With breathless anticipation she waited for the kiss.

The Arabic phrase With breathless anticipation she waited for the kiss. is pronounced intaZarat alqublata bilahfatin shadiidin and written ﺍِﻧﺘَﻈَﺮَﺕ ﺍَﻟﻘُﺒﻠَﺔَ ﺑِﻠَﻬﻔَﺔٍ ﺷَﺪِﻳﺪٍ

The Arabic words in With breathless anticipation she waited for the kiss.

Below you can see detailed information about every word in the Arabic phrase With breathless anticipation she waited for the kiss.. You can see the English translation of the word, how the word is spelled and pronounced and how the word has been conjugated in the phrase. There is also a link to get even more information about the word.

to wait

ﺍِﻧﺘَﻈَﺮَﺕ
Pronounciation: intaZarat
English translation (of the word in its basic form): to wait
Part of speech: verb
person: she
tense: past tense

The base form of the word to wait

ﺍِﻧﺘَﻈَﺮَ
intaZara
(past tense he)

kiss

ﺍَﻟﻘُﺒﻠَﺔَ
Pronounciation: alqublata
English translation (of the word in its basic form): kiss
Part of speech: noun
case: accusative
definiteness: definite form
gender: feminine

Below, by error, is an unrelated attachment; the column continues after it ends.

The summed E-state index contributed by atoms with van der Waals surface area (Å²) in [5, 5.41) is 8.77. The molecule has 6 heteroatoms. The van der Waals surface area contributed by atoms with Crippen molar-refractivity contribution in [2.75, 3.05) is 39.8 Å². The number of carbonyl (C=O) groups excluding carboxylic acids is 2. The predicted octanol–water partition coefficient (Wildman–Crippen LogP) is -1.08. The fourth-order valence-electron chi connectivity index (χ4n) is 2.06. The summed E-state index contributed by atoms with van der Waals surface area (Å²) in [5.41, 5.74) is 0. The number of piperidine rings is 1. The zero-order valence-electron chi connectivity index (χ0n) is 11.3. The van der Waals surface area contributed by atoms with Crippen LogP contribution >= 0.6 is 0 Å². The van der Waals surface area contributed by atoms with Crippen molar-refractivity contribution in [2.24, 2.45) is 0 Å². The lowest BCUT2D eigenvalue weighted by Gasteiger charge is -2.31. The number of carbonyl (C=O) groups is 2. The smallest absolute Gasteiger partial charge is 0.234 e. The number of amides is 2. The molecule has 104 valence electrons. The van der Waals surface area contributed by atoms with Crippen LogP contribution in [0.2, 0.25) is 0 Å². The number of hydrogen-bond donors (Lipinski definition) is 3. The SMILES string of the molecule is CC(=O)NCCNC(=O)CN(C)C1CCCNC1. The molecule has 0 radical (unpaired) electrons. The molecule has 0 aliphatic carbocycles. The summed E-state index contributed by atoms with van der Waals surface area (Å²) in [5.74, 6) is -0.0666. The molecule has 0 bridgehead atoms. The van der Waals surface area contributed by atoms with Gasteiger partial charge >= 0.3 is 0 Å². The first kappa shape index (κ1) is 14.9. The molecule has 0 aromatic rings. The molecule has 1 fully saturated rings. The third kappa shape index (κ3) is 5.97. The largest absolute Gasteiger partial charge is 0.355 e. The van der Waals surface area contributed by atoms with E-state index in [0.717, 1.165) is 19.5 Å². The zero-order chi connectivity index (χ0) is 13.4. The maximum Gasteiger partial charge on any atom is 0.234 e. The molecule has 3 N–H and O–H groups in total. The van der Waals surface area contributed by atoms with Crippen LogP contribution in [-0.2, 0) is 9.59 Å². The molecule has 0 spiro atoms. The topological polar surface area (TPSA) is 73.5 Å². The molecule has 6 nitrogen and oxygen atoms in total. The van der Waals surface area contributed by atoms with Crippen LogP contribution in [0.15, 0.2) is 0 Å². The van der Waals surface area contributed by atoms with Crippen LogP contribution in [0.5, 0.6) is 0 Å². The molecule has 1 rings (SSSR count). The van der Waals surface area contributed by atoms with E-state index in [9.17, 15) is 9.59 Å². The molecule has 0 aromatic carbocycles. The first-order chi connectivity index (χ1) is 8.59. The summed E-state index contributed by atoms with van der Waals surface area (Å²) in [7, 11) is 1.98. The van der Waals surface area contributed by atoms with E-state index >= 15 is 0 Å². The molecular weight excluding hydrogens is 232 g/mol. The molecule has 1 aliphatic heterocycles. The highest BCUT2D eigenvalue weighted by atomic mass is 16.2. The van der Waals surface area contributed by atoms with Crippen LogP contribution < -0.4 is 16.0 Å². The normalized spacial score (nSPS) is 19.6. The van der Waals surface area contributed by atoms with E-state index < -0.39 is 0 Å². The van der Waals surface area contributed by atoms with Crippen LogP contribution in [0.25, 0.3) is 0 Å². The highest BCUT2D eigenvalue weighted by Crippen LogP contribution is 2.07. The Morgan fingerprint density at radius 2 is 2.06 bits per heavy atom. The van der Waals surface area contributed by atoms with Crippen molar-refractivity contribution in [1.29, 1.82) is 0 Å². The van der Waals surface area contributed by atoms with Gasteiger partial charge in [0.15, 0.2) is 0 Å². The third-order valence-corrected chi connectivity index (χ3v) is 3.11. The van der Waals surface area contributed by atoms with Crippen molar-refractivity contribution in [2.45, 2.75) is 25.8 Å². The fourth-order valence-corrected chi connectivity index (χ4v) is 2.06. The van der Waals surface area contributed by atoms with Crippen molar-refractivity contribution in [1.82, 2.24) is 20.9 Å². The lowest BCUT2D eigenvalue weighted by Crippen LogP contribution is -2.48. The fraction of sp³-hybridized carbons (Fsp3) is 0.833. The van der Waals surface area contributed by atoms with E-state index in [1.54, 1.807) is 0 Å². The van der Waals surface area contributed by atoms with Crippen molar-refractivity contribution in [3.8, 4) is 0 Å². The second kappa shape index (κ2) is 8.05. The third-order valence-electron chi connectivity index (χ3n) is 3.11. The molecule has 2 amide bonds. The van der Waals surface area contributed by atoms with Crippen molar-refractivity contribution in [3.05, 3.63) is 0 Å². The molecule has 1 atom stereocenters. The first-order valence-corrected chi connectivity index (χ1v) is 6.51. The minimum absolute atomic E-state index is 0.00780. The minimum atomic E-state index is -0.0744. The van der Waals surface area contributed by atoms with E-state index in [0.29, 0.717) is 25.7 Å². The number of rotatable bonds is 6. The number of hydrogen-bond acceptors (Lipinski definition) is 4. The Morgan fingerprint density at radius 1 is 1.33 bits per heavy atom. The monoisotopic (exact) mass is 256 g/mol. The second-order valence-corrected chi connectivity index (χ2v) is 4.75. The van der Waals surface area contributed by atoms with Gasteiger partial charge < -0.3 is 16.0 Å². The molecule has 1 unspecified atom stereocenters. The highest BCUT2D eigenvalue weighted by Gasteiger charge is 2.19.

Accusative case has many usages. For example it is used for the object in a verbal sentence. It is also used for predicative to incomplete verbs like kaana.

The base form of the word kiss

ﻗُﺒﻠَﺔ
qubla
(singular, indefinite, no case)

by, with

ﺏِ
Pronounciation: bi
English translation: by, with
Part of speech: preposition
Words that come after prepositions have genitive case
Attached to the word that follows.

longing

ﻟَﻬﻔَﺔٍ
Pronounciation: lahfatin
English translation (of the word in its basic form): longing
Part of speech: noun
case: genetive
definiteness: indefinite form
gender: feminine
The word has genitive case since it follows a preposition.

The base form of the word longing

ﻟَﻬﻔَﺔ
lahfa
(singular, indefinite, no case)

intense

ﺷَﺪِﻳﺪٍ
Pronounciation: shadiidin
English translation (of the word in its basic form): intense
Part of speech: adjective
case: genetive
definiteness: indefinite form
gender: masculine

The base form of the word intense

ﺷَﺪِﻳﺪ
shadiid
(singular, indefinite, no case)

Type of phrase: Sentences

A complete sentence. The sentence has a verb. But in Arabic, there are also complete sentences without verbs.

Category: relationships
Source: Språkrådet